What you will learn in this episode:
Thu, 18 January 2018
A study about satisfaction carried out by a professor of psychology gives us something to think about in the workplace.
How can we translate this phenomenon into the workplace? A lot of times the relationship we have with our organizations tends to stay very transactional. When we first get the job our satisfaction levels are high, we are excited, expectant and happy. However, as time goes on we tend to become more and more dissatisfied with our jobs. We get bored, disconnected and burned out.
Organizations need to find a way to allow employees to feel as if they have purchased an experience--as if they have climbed a mountain or gone skydiving. They need to find a way to help employees get that feeling of increased satisfaction as time goes on. If organizations could do this successfully, think of what that would do to the way we work, the way we feel and the way we live. What do you think? How do you think organizations could fix the way we view work?
Direct download: the20future20of20work20is20employee20experience20midweek20podcast.mp3
Category:Business -- posted at: 1:42am PDT
Mon, 15 January 2018
Chip Heath, PhD. is the Professor of Organizational Behavior in the Stanford Graduate School of Business. He is also the co-author (along with his brother, Dan) of Made to Stick: Why Some Ideas Survive and Others Die and a new book, The Power of Moments: Why Certain Experiences Have Extraordinary Impact.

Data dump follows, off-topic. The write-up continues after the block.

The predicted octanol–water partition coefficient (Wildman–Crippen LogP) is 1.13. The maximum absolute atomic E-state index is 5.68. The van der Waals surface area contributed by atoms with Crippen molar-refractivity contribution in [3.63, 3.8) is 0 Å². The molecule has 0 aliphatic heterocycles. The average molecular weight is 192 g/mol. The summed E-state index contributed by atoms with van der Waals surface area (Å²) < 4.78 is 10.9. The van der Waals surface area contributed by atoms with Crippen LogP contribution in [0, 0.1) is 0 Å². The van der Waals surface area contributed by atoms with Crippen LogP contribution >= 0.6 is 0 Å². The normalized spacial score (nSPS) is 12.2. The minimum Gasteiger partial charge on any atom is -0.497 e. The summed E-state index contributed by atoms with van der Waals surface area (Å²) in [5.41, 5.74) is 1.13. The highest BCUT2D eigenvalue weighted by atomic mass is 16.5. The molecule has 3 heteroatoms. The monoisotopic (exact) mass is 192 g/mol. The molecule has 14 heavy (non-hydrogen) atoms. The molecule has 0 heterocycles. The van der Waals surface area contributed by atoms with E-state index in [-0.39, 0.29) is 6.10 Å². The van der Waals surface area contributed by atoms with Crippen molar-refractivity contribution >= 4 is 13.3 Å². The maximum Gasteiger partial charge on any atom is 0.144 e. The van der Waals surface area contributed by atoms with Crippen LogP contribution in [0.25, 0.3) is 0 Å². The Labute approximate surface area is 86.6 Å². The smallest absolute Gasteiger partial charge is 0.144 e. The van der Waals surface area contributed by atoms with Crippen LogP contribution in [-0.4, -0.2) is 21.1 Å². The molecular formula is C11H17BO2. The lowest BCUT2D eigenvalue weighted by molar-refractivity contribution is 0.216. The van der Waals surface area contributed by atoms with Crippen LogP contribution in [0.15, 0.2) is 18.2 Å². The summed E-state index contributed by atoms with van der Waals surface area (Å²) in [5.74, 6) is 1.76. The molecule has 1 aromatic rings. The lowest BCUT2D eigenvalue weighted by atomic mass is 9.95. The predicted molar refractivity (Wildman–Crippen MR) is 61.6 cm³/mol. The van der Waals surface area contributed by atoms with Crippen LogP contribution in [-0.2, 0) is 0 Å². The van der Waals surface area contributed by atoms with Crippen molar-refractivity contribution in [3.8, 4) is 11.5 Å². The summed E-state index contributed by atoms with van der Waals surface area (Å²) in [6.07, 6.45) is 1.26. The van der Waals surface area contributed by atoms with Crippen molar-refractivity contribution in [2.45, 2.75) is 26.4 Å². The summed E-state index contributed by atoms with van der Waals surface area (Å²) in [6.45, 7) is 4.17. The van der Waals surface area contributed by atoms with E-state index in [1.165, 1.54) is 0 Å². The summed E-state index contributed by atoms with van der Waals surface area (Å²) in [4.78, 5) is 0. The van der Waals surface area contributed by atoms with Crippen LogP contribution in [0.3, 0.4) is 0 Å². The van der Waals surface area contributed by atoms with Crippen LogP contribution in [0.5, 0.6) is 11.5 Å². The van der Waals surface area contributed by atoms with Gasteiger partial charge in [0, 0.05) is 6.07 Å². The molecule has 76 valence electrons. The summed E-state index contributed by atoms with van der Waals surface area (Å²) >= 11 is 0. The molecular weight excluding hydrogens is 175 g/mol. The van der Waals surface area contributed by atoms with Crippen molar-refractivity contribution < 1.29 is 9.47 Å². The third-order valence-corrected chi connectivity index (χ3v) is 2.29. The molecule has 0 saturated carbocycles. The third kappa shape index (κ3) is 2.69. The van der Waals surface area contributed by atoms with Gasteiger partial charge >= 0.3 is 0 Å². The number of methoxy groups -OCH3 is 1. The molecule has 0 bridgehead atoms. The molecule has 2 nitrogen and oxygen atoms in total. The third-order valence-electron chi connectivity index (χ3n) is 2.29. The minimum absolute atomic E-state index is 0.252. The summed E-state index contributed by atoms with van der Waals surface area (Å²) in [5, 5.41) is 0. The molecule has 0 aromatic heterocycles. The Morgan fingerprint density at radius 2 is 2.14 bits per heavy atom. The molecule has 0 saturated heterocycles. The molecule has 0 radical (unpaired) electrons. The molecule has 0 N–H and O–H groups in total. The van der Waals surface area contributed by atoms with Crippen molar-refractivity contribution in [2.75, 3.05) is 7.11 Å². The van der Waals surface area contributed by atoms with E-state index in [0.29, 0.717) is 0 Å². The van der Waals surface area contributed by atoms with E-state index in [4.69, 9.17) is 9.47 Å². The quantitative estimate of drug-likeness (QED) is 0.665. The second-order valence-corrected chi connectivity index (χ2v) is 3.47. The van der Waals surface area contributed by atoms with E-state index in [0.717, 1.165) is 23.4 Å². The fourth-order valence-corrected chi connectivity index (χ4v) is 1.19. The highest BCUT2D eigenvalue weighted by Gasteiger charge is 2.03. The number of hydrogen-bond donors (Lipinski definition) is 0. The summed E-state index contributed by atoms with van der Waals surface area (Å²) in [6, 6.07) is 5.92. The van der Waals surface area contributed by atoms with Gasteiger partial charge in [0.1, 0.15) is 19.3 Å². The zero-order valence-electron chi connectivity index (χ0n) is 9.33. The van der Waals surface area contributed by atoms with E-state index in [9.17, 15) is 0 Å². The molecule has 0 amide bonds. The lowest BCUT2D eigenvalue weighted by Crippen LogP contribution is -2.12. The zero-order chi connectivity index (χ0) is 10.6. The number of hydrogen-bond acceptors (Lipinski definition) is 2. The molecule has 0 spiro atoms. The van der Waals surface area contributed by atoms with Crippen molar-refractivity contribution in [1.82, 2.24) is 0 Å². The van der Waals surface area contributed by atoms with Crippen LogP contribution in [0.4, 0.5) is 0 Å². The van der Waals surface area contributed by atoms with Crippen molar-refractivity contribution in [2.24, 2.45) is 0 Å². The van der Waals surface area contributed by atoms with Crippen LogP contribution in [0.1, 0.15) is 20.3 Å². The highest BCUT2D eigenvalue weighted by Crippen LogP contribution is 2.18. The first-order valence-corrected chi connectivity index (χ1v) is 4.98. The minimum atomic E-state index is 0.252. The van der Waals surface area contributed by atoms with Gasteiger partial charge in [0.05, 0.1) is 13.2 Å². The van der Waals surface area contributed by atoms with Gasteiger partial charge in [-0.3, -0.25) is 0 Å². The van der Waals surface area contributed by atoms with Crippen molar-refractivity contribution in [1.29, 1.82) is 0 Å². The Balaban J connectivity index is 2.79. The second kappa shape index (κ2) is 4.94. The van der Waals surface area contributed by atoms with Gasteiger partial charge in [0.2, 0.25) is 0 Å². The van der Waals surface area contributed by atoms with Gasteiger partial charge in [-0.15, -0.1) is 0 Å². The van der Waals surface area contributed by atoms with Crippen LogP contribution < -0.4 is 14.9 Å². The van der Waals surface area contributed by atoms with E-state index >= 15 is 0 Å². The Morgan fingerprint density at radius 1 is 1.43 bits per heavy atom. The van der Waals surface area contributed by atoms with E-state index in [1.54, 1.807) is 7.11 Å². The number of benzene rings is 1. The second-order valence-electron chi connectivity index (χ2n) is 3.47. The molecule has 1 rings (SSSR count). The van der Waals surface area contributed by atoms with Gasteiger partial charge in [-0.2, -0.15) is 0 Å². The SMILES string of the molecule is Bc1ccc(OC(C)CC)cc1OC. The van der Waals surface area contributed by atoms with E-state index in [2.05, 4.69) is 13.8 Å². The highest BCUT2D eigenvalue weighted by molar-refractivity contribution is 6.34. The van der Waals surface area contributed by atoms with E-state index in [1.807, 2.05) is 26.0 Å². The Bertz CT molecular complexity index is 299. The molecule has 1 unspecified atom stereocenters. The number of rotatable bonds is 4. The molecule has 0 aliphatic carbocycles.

The Power of Moments looks at defining moments. Defining moments are those that stand out in the flow of experiences. In life, there are probably a half of dozen ‘moments’ that stick out. For example, when you meet the person you will marry or have big moments in your career. But you also have smaller moments – like times on a vacation.
Defining moments can be good or bad times. One example of a bad defining moment is when basketball player, Michael Jordan was in high school. He tried out for the varsity basketball team but did not make the team and was instead place on the lower, junior varsity level team. This was a defining moment for him. So, throughout his life, when he has gone through tough times, he would remember seeing his name on the list for the less prestigious team. That memory would drive him.
4 Elements of Defining Moments: